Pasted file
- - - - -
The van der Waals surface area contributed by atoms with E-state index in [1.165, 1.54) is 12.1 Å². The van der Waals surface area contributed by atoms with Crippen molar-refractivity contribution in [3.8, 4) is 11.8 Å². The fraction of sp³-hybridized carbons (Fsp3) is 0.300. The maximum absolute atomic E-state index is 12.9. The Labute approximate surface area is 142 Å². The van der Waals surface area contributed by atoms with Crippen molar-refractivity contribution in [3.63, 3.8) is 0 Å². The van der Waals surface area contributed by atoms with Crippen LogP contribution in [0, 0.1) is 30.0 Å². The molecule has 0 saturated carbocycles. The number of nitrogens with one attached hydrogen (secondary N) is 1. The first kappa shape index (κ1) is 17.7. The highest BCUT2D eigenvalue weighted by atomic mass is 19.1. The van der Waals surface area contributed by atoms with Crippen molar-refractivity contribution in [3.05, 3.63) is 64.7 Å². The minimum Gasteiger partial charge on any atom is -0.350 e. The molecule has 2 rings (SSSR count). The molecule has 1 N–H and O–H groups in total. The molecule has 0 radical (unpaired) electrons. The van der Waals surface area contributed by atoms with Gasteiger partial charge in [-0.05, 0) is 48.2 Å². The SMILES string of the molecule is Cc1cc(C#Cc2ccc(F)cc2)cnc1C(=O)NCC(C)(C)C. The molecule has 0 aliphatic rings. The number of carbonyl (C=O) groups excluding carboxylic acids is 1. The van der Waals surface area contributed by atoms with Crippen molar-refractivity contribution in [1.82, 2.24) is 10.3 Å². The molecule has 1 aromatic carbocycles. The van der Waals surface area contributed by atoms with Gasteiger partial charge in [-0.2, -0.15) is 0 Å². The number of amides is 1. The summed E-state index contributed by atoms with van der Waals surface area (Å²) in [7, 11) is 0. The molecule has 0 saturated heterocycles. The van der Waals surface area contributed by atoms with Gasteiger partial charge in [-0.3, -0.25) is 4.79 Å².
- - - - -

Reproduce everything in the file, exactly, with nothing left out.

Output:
The van der Waals surface area contributed by atoms with E-state index in [1.165, 1.54) is 12.1 Å². The van der Waals surface area contributed by atoms with Crippen molar-refractivity contribution in [3.8, 4) is 11.8 Å². The fraction of sp³-hybridized carbons (Fsp3) is 0.300. The maximum absolute atomic E-state index is 12.9. The Labute approximate surface area is 142 Å². The van der Waals surface area contributed by atoms with Crippen molar-refractivity contribution in [3.63, 3.8) is 0 Å². The van der Waals surface area contributed by atoms with Crippen LogP contribution in [0, 0.1) is 30.0 Å². The molecule has 0 saturated carbocycles. The number of nitrogens with one attached hydrogen (secondary N) is 1. The first kappa shape index (κ1) is 17.7. The highest BCUT2D eigenvalue weighted by atomic mass is 19.1. The van der Waals surface area contributed by atoms with Crippen molar-refractivity contribution in [3.05, 3.63) is 64.7 Å². The minimum Gasteiger partial charge on any atom is -0.350 e. The molecule has 2 rings (SSSR count). The molecule has 1 N–H and O–H groups in total. The molecule has 0 radical (unpaired) electrons. The van der Waals surface area contributed by atoms with Gasteiger partial charge in [-0.05, 0) is 48.2 Å². The SMILES string of the molecule is Cc1cc(C#Cc2ccc(F)cc2)cnc1C(=O)NCC(C)(C)C. The molecule has 0 aliphatic rings. The number of carbonyl (C=O) groups excluding carboxylic acids is 1. The van der Waals surface area contributed by atoms with Crippen molar-refractivity contribution in [1.82, 2.24) is 10.3 Å². The molecule has 1 aromatic carbocycles. The van der Waals surface area contributed by atoms with Gasteiger partial charge in [-0.2, -0.15) is 0 Å². The number of amides is 1. The summed E-state index contributed by atoms with van der Waals surface area (Å²) in [7, 11) is 0. The molecule has 0 saturated heterocycles. The van der Waals surface area contributed by atoms with Gasteiger partial charge in [-0.3, -0.25) is 4.79 Å².